Sermon,  Sermons

Living To Follow

sermon video

A few weeks ago our church hosted a memorial service for a family of the Durand community. The family wanted the service to be filled with music and gave me a list of more than a dozen titles. As I prepared the order of service, praying and discerning over the flow, where each piece should go, an internal struggle ensued. You see, a majority of songs were of the country or country leaning genre. And I am not a fan.

Still, as I prayed and listened, I began to hear the messages they held. And when Clark came home and asked what I was listening to, I told him that unbelievably, the Spirit of God was speaking to me – about God’s intent in the context of celebrating the life of a man whose presence impacted many people.

When Howie and I were first dating, he did not appreciate my great and deep love of jazz. But after a short time of listening with the heart of a lover, he soon came to love jazz – and now it is often his first choice when working and writing.

The apostle Paul told the well-established church in Ephesus,

“… we aren’t supposed to be infants any longer who can be tossed and blown around by every wind that comes from teaching with deceitful scheming and the tricks people play to deliberately mislead others. Instead, by speaking the truth with love, let’s grow in every way into Christ.”

– Ephesians 4:14-15

The tea, allergenic foods and Beth’s kindness to fill a jar with junior mints. My children and learning, the need for a variety of teaching styles.

When St John of the Cross poured out his heart in his poetic work, “Dark Night of the Soul,” he spoke about a space, a darkness so profound that all of his senses were suspended – sight and sound, taste and touch, nothing could penetrate the darkness, the grief. Except, almost like a back door to the soul, this pinhole of light could be detected. An angle’s breath. But he had to stop fighting all the other senses vying for attention (those irritations at others, the discomfort of difference?) the Dark night – suspending all our senses . . .

When John quieted his whole being, he could finally sense the presence of Jesus and hear the voice of God. And be changed by God’s unfathomable love.

Sabbath as resistance

The Nigerian author Chimamanda Adichie, did a Ted Talk a few years back, entitled, “The Danger of a Single Story.” Nearly eighteen million people have viewed this Ted Talk. The simple and yet profound thesis in her talk is that we have different stories. We need to share them, and we also need to honor the differences, recognizing the harm in imagining that ours is the only story.

We tell ourselves stories all the time. For some reason we are compelled to think if someone else’s perspective is different from our own, either they are wrong or I am. If I am uncomfortable with something or someone else’s perspective, then something needs to be fixed. But maybe we have forgotten about growing pains! They are real, and the most effective salve is sleep! Rest!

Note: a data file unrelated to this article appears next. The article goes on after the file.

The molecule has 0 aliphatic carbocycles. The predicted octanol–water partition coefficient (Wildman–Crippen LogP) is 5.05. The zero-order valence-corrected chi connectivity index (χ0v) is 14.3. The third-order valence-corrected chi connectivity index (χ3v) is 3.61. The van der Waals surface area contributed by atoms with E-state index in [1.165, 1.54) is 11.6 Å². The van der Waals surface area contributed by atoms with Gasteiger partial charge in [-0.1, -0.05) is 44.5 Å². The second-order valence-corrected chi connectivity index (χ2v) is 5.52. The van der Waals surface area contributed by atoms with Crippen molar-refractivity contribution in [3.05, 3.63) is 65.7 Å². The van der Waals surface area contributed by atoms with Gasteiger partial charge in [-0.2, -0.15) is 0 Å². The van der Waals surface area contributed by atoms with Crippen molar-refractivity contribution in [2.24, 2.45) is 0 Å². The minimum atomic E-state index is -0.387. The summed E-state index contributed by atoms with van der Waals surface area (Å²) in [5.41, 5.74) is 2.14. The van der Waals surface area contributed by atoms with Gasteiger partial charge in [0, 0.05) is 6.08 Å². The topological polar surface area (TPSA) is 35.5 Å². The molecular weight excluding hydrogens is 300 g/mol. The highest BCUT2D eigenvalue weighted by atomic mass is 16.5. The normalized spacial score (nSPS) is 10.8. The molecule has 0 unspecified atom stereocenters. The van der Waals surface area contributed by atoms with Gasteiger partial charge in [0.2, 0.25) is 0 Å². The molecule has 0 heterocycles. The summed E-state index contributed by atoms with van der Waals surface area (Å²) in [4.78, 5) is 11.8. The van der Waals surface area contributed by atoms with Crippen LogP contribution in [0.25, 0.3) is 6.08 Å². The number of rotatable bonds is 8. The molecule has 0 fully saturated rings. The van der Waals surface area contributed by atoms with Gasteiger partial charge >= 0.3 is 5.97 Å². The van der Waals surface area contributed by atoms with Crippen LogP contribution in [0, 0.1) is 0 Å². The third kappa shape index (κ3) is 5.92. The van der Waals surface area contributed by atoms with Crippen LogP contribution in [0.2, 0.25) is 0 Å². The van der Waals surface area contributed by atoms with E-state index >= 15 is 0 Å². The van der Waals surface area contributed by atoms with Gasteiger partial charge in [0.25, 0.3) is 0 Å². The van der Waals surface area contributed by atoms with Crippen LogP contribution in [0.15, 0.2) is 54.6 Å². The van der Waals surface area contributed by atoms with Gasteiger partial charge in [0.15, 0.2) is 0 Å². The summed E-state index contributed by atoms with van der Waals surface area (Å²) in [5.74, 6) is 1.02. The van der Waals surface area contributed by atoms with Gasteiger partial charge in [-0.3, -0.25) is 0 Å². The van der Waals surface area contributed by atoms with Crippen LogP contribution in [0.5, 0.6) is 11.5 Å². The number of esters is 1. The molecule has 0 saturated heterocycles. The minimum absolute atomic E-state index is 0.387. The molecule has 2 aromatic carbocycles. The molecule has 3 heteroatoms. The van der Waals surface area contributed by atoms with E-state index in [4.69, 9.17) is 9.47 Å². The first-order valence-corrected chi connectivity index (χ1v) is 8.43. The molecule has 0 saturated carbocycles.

And in this way, the OT theologian Walter Brueggemann writes about keeping the Sabbath as a crucial piece of resistance. Sometimes making a change requires us to take a rest from the fight – internal or otherwise. Sometimes fighting change needs a rest, too. Because in that rest is a certain freedom – a freedom from being concerned about how that growth might look, which direction it might take.

Paul road on a donkey toward Damascus and was prevented from continuing. A forced darkness, blinded by the utter purity of light besieging his senses. And it wasn’t until he knew the inner light of God’s desire, Jesus’ love for him and all people, did the scales fall from his eyes.

The New History

The United Methodist denomination and a number of First Nations representatives collaborated to begin the Native American Ministries in 1989.

            Dr. Richard Twiss, a member of the Sicangu Lakota Oyate from the Rosebud Sioux Reservation in South Dakota, asked: “Will we be allowed to develop new ways of doing church that honor God’s purposes for the creative expression of our cultures? Will new ministry partnerships and coalitions form? Will you help be a part of this wonderful process of reconciliation, restoration and release?”

            It is on the third Sunday of Easter that we can answer YES! This is a Special Sunday where our generosity as a church equips and empowers Native American pastors, congregations and seminary students to do what only they can do: authentically worship and serve Jesus.

            It is also an opportunity to learn from their example, to see God more fully by seeing God in the way First Nations peoples reveal God’s image through them – distinctly.